An inherent challenge in targeted MR contrast agents is sensitivity of detection. For T1-weighted imaging, the contrast agent must change R1 (R1=1/T1) by an appreciable amount. The intrinsic ability of a complex to change R1 is termed relaxivity, r1 (lowercase r, with units mM−1s−1). To a first approximation, the in vivo R1 is given by equation 1:
Here R10 is the relaxation rate of the tissue in the absence of the contrast agent and [CA] is the concentration of the contrast agent. R10 varies with tissue type and with applied field but is in the range 0.5 – 2 s−1 for most tissues and tumors. Under the most favourable conditions of a low baseline R10 and a very small R1 change of 10%, one still requires 10 μM of contrast agent with a relaxivity of 5 mM−1s−1. In the absence of some sort of amplification mechanism, this means that the target biomolecule must be present at >10 μM. This rules out imaging therapeutic targets like cell surface receptors and enzymes as their concentrations are typically in the low nanomolar range.
To address this sensitivity challenge, two main approaches are used. The first is to employ a targeted nanoparticle that carries a payload of 100’s to 1000’s of paramagnetic ions. This has been successfully employed in a number of preclinical models, e.g. targeting annexin V in apoptosis, macrophage receptors in atherosclerotic plaques,[9a] or integrins associated with angiogenesis,[8b, 8c] to name a few. However nanoparticles are usually restricted to vascular targets; they have a long blood half-life resulting in delays before high target:background ratios are reached; and they often suffer from incomplete elimination of the potentially toxic gadolinium ion. An alternate approach is to use discrete compounds with a targeting moiety such as a peptide conjugated to one or more gadolinium chelates. Discrete complexes can rapidly access the interstitial space and localize at the target of interest. The small size insures rapid elimination through the kidneys. However a key hurdle to overcome is the relatively low sensitivity of these compounds.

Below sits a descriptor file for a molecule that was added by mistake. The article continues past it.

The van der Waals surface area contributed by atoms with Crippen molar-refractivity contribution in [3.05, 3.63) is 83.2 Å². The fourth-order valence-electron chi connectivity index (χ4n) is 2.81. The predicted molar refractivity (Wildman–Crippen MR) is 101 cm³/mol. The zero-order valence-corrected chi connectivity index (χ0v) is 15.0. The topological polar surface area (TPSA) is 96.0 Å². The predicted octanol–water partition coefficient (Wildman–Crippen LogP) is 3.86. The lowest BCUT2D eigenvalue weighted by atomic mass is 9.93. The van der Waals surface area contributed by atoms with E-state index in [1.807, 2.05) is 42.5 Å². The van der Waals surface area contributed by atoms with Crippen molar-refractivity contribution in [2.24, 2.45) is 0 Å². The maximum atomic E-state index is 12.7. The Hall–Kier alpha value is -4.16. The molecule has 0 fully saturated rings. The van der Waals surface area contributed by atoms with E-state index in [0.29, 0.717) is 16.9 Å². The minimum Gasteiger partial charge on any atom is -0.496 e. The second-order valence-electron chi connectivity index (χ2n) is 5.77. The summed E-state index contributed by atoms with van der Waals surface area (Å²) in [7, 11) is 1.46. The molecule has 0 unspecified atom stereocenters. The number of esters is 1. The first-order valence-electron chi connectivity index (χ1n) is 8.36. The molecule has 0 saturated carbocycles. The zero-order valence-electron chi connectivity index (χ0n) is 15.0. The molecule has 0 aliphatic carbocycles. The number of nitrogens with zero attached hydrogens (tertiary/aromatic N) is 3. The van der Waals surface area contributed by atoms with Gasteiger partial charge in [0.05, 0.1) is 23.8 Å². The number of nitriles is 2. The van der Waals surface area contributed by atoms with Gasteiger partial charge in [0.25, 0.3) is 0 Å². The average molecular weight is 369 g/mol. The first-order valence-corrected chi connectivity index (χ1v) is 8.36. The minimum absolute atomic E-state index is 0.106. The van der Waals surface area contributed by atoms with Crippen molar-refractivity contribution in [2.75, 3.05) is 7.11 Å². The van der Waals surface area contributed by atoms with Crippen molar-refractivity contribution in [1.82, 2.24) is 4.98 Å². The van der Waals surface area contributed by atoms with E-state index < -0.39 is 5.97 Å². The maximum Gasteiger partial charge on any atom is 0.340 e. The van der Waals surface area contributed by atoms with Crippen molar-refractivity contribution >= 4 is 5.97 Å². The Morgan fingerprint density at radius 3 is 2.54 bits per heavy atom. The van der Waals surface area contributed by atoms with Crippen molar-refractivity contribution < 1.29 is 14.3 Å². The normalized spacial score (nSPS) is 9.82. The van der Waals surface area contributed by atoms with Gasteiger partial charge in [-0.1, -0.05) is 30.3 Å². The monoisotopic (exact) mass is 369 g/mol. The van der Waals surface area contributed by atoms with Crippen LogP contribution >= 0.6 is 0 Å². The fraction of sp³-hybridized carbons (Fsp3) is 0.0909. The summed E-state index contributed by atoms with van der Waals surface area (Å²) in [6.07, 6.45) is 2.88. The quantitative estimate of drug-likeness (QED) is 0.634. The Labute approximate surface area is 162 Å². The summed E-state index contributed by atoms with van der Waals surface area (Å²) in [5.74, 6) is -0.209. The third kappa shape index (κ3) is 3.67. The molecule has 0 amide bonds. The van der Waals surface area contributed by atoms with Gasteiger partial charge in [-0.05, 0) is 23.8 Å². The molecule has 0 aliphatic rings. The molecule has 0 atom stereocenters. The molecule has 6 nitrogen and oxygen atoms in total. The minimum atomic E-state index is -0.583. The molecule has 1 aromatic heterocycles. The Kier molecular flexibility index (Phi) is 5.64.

We and others have focused on biologically relevant, but abundant targets such as serum albumin, fibrin,[4a, 14] type I collagen, and extracellular DNA associated with necrosis. Analogous to therapeutics, targeted contrast agents require optimization of affinity and specificity for the target biomolecule as well as favorable pharmacokinetic and metabolic stability properties. However since relaxivity is an inherent and tunable property of the compound, we also focus on optimization of relaxivity. In this Microreview we summarize our efforts in understanding and optimizing the relaxivity of contrast agents targeted to serum albumin and to fibrin.